As with corn, USDA presented its first survey-based soybean yield forecast this month, pegging average yields at 51.9 bushels per acre. That was a monthly increase of 0.4 bpa. Analysts were expecting to see a 0.4 bpa decrease, in contrast. Production potential moved 26 million bushels higher to 4.53 billion bushels, with USDA explaining that higher yields more than offset lower harvested area.

Soybean supplies for 2022/23 moved 36 million bushels above July estimates, to 4.8 billion bushels. Exports tilted 20 million bushels higher, to 2.16 billion bushels. Ending stocks increased 15 million bushels to 245 million bushels.

“Soybean growers should take some comfort in the fact that USDA expects than the extra 26 million bushels of 2022 production, as well as the 10 million extra bushels expected from 2021/22 ending stocks, are going to be quickly snapped up by export buyers,” Holland says.

The larger yields mean that 2022/23 soybean ending stocks will have a little more breathing room, dropping from last month’s ranking of 11th tightest on record to the 13th tightest ending supplies on record, Holland adds.

USDA’s season-average farm price fell 5 cents to $14.35 per bushel. Soymeal and soyoil prices held steady, at $390 per short ton and 69.0 cents per pound, respectively.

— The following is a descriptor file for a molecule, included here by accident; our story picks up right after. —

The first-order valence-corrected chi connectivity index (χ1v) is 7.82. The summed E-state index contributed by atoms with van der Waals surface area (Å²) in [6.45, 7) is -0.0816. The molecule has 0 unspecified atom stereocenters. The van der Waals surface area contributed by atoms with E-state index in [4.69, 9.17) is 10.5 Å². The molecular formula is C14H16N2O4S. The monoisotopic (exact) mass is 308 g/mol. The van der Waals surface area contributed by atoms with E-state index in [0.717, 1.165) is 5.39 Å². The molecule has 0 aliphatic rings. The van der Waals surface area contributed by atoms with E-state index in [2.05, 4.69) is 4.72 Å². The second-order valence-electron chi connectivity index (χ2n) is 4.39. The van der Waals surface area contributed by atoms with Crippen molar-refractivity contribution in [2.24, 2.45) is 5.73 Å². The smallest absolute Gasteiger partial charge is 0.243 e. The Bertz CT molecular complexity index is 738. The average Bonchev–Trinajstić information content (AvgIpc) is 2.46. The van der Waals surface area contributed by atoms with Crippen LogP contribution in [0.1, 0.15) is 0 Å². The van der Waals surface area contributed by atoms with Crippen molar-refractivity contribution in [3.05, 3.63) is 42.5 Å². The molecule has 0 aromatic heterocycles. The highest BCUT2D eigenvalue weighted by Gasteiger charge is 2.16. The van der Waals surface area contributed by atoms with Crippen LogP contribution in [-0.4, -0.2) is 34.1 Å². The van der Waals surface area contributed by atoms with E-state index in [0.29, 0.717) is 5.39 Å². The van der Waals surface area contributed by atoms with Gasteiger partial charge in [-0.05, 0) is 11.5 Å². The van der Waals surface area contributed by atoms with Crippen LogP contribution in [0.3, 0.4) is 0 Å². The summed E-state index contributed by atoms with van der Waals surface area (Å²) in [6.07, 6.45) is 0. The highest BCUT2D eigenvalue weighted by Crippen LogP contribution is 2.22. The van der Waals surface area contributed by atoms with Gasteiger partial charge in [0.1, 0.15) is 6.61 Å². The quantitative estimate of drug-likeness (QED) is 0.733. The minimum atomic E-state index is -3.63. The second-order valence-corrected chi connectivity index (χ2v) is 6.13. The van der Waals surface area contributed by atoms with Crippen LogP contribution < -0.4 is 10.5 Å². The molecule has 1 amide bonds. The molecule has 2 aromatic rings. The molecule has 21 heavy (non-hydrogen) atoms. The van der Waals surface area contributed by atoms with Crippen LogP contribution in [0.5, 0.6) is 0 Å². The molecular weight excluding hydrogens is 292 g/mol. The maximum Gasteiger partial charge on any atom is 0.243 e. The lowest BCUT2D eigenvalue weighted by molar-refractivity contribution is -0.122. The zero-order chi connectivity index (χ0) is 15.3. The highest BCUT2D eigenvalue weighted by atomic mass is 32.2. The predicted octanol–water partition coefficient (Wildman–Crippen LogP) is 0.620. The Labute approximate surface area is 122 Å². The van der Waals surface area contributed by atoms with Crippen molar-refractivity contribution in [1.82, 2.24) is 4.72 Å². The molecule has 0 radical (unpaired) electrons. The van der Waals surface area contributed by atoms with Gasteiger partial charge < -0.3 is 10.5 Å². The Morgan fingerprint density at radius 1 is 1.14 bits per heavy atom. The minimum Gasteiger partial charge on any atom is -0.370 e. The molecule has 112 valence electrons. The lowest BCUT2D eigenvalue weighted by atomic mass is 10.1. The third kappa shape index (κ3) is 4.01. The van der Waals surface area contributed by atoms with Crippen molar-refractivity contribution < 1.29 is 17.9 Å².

World ending stocks moved moderately higher, to 3.726 billion bushels. However, analysts were expecting to see a modest decline, with an average trade guess of 3.655 billion bushels.


USDA slightly raised its estimates for all-wheat yield by 0.2 bushels per acre to 47.5 bpa this month. Supplies also saw a modest increase, moving 2 million bushels higher to 1.783 billion bushels. Export estimates for 2022/23 improved 25 million bushels to 825 million after winter wheat prices are seen as more competitive after falling from multiyear highs earlier this spring. (The season-average farm price tumbled $1.25 from a month ago to $9.25 per bushel.)

U.S. ending stocks for 2022/23 fell 29 million bushels to 610 million. That was in contrast with analyst expectations – they were expecting an increase of 11 million bushels instead.

Globally, USDA sees higher supplies, greater consumptions, increased trade and fractionally lower stocks in store for the 2022/23 marketing year. Production could reach a record 28.645 billion bushels, due in large part to better production in Australia, China and Russia.

World ending stocks fell slightly, to 9.822 billion bushels. Analysts were expecting that number to move to 9.846 billion bushels, meantime.

Click here for a look at the full August WASDE report.

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About the Author(s)

Ben Potter

Senior editor, Farm Futures

Senior Editor Ben Potter brings two decades of professional agricultural communications and journalism experience to Farm Futures. He began working in the industry in the highly specific world of southern row crop production. Since that time, he has expanded his knowledge to cover a broad range of topics relevant to agriculture, including agronomy, machinery, technology, business, marketing, politics and weather. He has won several writing awards from the American Agricultural Editors Association, most recently on two features about drones and farmers who operate distilleries as a side business. Ben is a graduate of the University of Missouri School of Journalism.